When the roasting process is complete, the coffee falls from the roasting drum into the cooling sieve. Here the hot coffee is cooled down by means of cold air and an agitator. The beans then pass through a „de-stoner“, where possible small stones, which are sometimes present in the green coffee, are removed. The roasted coffee is then packed and needs a few more days to de-gas. Only when it has been given this „rest period“ of about five to ten days can it develop its full aroma.
A detour to chemistry class
The most important chemical process during roasting is the „Maillard reaction“ or „non-enzymatic browning“. During this process, amino acids and reducing sugars are converted into melanoidins. These are nitrogen-containing organic compounds. This process is responsible for the browning of the coffee beans and the formation of up to 800 aromas that can be present in your coffee.
The Maillard reaction also occurs when baking bread or cooking steaks. During the course of the Maillard reaction acrylamides can be formed at temperatures above 200°C. But it is interesting to note that coffee contains less acrylamide when it is roasted in a gentle drum roasting process. In 2015, the German television channel ZDF tested several types of coffee for their acrylamide levels – including our Limu coffee, which won the test by a wide margin!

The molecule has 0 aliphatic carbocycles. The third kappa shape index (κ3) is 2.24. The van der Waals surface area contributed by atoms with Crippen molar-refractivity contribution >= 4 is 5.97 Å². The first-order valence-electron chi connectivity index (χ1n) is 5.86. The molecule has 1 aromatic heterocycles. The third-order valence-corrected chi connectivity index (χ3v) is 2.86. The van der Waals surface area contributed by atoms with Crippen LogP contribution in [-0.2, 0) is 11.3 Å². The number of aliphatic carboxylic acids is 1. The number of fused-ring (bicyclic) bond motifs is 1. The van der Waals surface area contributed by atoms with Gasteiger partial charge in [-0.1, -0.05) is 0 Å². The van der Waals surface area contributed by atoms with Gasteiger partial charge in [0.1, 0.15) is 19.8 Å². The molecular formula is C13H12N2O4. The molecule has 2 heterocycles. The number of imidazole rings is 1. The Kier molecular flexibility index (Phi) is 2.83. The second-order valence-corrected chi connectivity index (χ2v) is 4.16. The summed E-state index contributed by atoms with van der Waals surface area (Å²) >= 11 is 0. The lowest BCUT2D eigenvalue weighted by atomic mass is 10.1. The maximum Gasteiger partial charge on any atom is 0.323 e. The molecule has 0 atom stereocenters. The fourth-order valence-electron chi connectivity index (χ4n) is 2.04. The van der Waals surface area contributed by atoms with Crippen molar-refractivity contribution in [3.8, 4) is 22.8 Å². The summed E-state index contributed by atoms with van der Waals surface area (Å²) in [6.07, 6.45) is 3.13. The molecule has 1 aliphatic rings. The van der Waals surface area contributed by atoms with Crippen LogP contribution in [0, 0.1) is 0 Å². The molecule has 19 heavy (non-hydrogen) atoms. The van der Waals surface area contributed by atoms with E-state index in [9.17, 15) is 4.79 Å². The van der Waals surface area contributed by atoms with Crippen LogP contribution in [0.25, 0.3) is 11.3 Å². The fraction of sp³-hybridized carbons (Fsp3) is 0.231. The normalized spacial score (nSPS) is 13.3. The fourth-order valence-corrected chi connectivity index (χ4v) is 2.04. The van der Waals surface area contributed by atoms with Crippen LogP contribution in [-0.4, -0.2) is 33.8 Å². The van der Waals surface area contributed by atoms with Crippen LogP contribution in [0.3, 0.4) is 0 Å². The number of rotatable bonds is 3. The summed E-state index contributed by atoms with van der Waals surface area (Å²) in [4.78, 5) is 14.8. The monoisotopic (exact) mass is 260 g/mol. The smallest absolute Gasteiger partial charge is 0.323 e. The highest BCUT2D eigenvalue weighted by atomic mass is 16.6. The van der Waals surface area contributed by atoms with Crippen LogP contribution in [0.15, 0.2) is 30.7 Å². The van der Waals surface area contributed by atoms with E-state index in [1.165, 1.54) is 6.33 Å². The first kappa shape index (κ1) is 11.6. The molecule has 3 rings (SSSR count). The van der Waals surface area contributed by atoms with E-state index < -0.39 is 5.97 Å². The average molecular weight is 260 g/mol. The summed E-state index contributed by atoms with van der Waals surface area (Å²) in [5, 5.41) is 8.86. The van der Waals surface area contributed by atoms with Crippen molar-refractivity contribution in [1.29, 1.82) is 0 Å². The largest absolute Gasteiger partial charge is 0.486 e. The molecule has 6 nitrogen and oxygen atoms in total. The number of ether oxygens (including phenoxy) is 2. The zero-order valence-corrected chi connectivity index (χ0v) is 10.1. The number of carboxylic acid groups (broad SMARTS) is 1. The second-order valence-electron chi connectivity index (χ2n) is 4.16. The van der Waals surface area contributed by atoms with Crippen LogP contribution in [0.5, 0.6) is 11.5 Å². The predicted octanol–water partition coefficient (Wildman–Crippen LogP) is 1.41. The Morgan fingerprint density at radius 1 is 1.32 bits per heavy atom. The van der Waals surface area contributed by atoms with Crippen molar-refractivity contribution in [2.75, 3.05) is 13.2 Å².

Hannes has been with Coffee Circle since 2012. He has always been interested in the various influences on coffee such as the material of the drum roaster or the degree of heat. In Hannes‘ opinion, you have to experiment a lot in the search for a good roast. That is what makes this profession so unique. His favourite brew is our Yirgacheffe – a classic that „opened his eyes“ with its flowery notes.
Ersin has been with us since October 2016. Before that he worked in marketing, led barista trainings and thus developed an interest in roasting coffee. The different aromas of coffee, influenced by climate and roasting, fascinate him every day. For Ersin, sweetness, complexity and the cleanliness of the bean are the most important quality characteristics.
He considers these qualities to be best united in Rungeto – his current favourite.
Robert joined Coffee Circle in October 2016. As a trained chemical-technical assistant, he is particularly interested in the complex processes that take place in the coffee bean during the roasting process. He is of the opinion that a better understanding of this process makes for better roasting. His current favourite is Yirgacheffe, but actually he enjoys drinking all varieties, as all the coffees have been roasted with special care.
A good Roastmaster has intuition, experience and passion